Kathy: Gosh, Kevin forgot to tell you about Gary ? Sounds like a riveting interview!

McIntyre: Incredible. What a remarkable horror you are!

Jesus CHRIST. Now I need a drink. And somehow the well-chosen words from McIntyre’s SOL salutation “remarkable horror” barely seem to scratch the surface of this 80’s throwback trainwreck. After pouring through the “REO FANS” site it appears that “Kathy” has moved on to other things, perhaps a job with a cable TV company in which she can use her unprovoked argumentative communication skills to talk customers out of cancelling their service or an operator for a suicide hotline.

H/T: Rock journalist Ken McIntyre

Posted by Cherrybomb | Leave a comment
A young Patti Smith and Jonathan Miller star in a 1971 BBC doc about New York City
09:05 am



Jonathan Miller became famous in the cast of the great 1960s comedy show Beyond the Fringe, sharing the stage with Peter Cook, Dudley Moore, and—I can’t tell if a heart emoji would be out of place here—playwright Alan Bennett. To this day, Dr. Miller is well-known in the UK as a public intellectual, prominent atheist, TV documentarian and opera director. (During the early 1980s, Miller was briefly famous in America, too, as the host of the popular PBS history of medicine, The Body in Question, and as the author of the best-selling book of the same title. He was often a guest on Dick Cavett’s talk show for an entire week at a time.)

In 1971—YouTube says ‘72, but I’ll take Miller’s biographer’s date—Miller returned to New York, a city he’d first visited when Beyond the Fringe played Broadway a decade before, and he brought a BBC camera crew. West Side Stories: Two Journeys into New York City juxtaposed his impressions of New York City and those of a very young Patti Smith.

She looks and sounds like Rimbaud if he just stepped away from a stickball game, which is to say she’s already, as Oliver Stone made Ray Manzarek say, “making the myths.” Patti talks Godard, rock journalism, “slopping the hogs,” spending the whole day on 42nd Street for fifty cents, and the first porno double feature she watched (Orgy at Lil’s Place and Blonde on a Bum Trip), all with unusual verbal facility and charm for a 24-year-old.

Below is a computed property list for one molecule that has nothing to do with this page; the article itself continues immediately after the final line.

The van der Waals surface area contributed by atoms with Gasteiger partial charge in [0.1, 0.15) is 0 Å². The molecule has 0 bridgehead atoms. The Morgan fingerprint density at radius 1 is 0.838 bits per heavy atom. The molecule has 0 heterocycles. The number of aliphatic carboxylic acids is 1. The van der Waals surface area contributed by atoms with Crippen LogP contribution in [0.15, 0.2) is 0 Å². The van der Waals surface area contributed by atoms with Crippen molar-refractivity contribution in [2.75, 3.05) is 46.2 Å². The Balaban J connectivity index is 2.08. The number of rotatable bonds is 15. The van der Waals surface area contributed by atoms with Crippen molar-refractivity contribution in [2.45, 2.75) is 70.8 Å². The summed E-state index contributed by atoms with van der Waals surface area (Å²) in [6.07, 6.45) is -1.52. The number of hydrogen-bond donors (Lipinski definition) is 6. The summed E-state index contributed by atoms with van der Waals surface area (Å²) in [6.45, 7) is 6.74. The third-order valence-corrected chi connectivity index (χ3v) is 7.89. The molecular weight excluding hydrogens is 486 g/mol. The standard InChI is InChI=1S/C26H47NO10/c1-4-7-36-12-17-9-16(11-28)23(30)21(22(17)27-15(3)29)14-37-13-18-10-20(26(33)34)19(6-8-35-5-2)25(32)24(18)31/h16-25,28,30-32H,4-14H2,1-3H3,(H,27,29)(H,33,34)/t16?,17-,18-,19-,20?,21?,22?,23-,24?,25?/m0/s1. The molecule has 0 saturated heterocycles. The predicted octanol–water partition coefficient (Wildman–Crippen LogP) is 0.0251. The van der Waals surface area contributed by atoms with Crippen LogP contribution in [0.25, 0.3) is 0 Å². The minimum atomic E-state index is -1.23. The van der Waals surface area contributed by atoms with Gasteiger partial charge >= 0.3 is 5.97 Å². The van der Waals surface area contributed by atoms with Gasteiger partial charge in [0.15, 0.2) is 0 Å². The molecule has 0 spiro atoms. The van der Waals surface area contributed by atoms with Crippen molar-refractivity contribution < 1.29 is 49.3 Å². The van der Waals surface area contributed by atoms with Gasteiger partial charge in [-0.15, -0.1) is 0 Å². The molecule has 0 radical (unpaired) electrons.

In my whole life, no matter where I lived—Chattanooga, Chicago, South Jersey—I was always an outcast. Y’know, even in my own neighborhood, even in my own family. I looked different than my whole family. I always felt alien. Not that I wasn’t loved, but people thought I was weird-lookin’ and skinny and all that. I had an eyepatch which I’ve since got rid of. And I never had no friends or boyfriends. When I came to the city, my whole life changed.

The uploader of this footage, YouTube user Pheidias Ictinus, claims it was the cameraman’s idea to interview Patti:

This film was made by the director Tristram Powell. At the suggestion of his cameraman he went to meet Patti and she ended up as an integral part of the film he was making with Jonathan Miller. The decision was made on the fly, during filming in New York, it was not part of the original concept. That’s what you call creative freedom.

Who would Jonathan Miller’s cameraman tell him to interview in today’s Manhattan? Some tech guy? I can’t wait to turn on the TV in 2047 and hear some tech guy reminisce about New York on the roof of the Chelsea Hotel. Lord, take me now. . .
Watch after the jump…

Posted by Oliver Hall | Leave a comment
‘Sgt. Pepper Knew My Father’: Sonic Youth, the Wedding Present and the Fall’s tribute to the Beatles
10:45 am



In 1988, NME got in on the ground floor of the burgeoning turn-of-the-‘90s fad for tribute compilations when it released Sgt. Pepper Knew My Father, a song-for-song recreation of the Beatles’ Sgt. Pepper’s Lonely Hearts Club Band by various artists with popular or cult followings in the UK, including several tracks that have held up quite well by the likes of the Fall, Courtney Pine, and Sonic Youth.